Tin Mole

Experimental is a label difficult to define, but it appears Deco have rummaged the attic for a few of the more warped figurines you’d be wise to inspect before touching. Dominated by menacing bass lines, Tin Mole succumb to the irresistibility of synthesisers as they purge onward, almost as though a mystic has given them the necessary formula to help them apply agitated sing-speak, Jaz Coleman-esque vocals to a Sega Dreamcast-era video game backing track, which in turn allows the intensity to consistently build into something… speeding automobile-like. Having six members affords them a lot of flexibility, specifically in how the guitars will chime or screech against one another, amongst other tones. In addition, the other members at times are seated to operate the computers/modulators; reinforcing the vision of a work station that wilfully ignores the volume conventions set in stone by a typical office landscape.

Factory Acts

Following on, Factory Acts showcase an industrial sound augmented by a bass guitar which anchors the selection of electrical equipment and loops. The vocalist’s sonorous, almost Siouxie-inspired delivery style (with occasional effects) makes up for the cliché lyricism (Eye for an eye? Children fight?) that could have been avoided. The pacing of the set starts to flounder around the middle, causing me mild disinterest, although it partially regains some momentum towards the end (setlist realignment?). Throwing another point of criticism would be the drum machine, it gives their songs an impersonal feel that subtracts rather than embellishes to the tone they are going for; perhaps an individual with sticks could help with the rhythm.

Slow Knife

In direct contrast to the music of the masked Venetian festival Carnevale, Slow Knife passively slash the avant-garde-a-clue expectation of the audience by eschewing the guitar-dictates-everything strategy and instead opt for an interpretation of a Freudian Analysis in the confines of a niche-film soundtrack. The vocalist acts much like a misappropriated orator, holding a parchment as he casually emits what hypothetically could be his speech writer’s notes in a repetitive, detached pattern (universe destroyed?/harlequins?); all the while the saxophone, drums, theremin and the static-accordion-thing free jazz their way into nearby eardrums and provoke a kind of positive bewilderment from the spectators. A segment involving a synthesiser and a drum machine lull the atmosphere into a Tangerine Dream constructed cosmos that would probably please and/or provoke one of those militant Krautrock record collectors that everyone secretly despises yet still looks to for guidance on all matters cerebral. Overall, observation shows that they have grasped their influences and eccentricities into a fleshed out, multi-dimensional labyrinth that many in a similar vein would fail to even superficially navigate, let alone complete.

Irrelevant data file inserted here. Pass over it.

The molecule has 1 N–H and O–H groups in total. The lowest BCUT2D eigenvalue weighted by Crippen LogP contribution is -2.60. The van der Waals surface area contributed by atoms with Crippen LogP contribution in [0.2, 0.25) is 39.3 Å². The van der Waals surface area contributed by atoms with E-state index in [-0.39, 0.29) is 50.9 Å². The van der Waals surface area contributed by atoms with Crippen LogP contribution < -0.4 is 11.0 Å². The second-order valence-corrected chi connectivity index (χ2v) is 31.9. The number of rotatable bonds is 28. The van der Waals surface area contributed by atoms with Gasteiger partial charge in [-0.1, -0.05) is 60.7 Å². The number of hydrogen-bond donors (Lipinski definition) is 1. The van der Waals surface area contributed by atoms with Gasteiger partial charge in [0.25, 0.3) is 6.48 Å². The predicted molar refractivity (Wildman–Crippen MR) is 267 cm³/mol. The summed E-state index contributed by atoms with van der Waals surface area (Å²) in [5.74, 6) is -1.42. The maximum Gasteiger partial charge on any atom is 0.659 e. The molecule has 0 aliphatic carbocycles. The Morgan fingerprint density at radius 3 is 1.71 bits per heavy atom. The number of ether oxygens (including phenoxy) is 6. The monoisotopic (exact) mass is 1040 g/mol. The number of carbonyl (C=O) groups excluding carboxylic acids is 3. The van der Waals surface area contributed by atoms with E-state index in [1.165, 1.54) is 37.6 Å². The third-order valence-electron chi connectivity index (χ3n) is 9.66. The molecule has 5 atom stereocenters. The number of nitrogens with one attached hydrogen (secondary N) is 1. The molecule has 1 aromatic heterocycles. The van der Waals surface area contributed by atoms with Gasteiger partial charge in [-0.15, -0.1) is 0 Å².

Having witnessed Tangerinecat at the Soup Kitchen nearly a year prior, I knew to expect some kind of socio-political shtick; however to my surprise the track by track commentary appears to have been cut from this particular performance. Their roles are divided by one handling the electronics/rhythm machines/flute while the other sings and twists a stringed, boxed instrument with a rotatable lever attached; when used with the flute it gives off a folk sensibility that doesn’t quite gel with the electronics; envision Ian Anderson interrupting a less commercial version of Soft Cell and you’d get a rough visualisation. The vocals and overall sound ooze this kind of sanctimonious melodrama that brings me to the conclusion that the performers probably enjoyed it more than I did; it lacked that kind of smash-a-mic on stage volatility that would convey the message in a more impactful way.

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Angus Rolland

Recent career decisions have compelled me into the journalistic... thing; I could list my literary influences or even debate which 3rd rate beverage has the best economic value per litre (But I won’t). Oh, in addition, I write reviews for the Independents Network.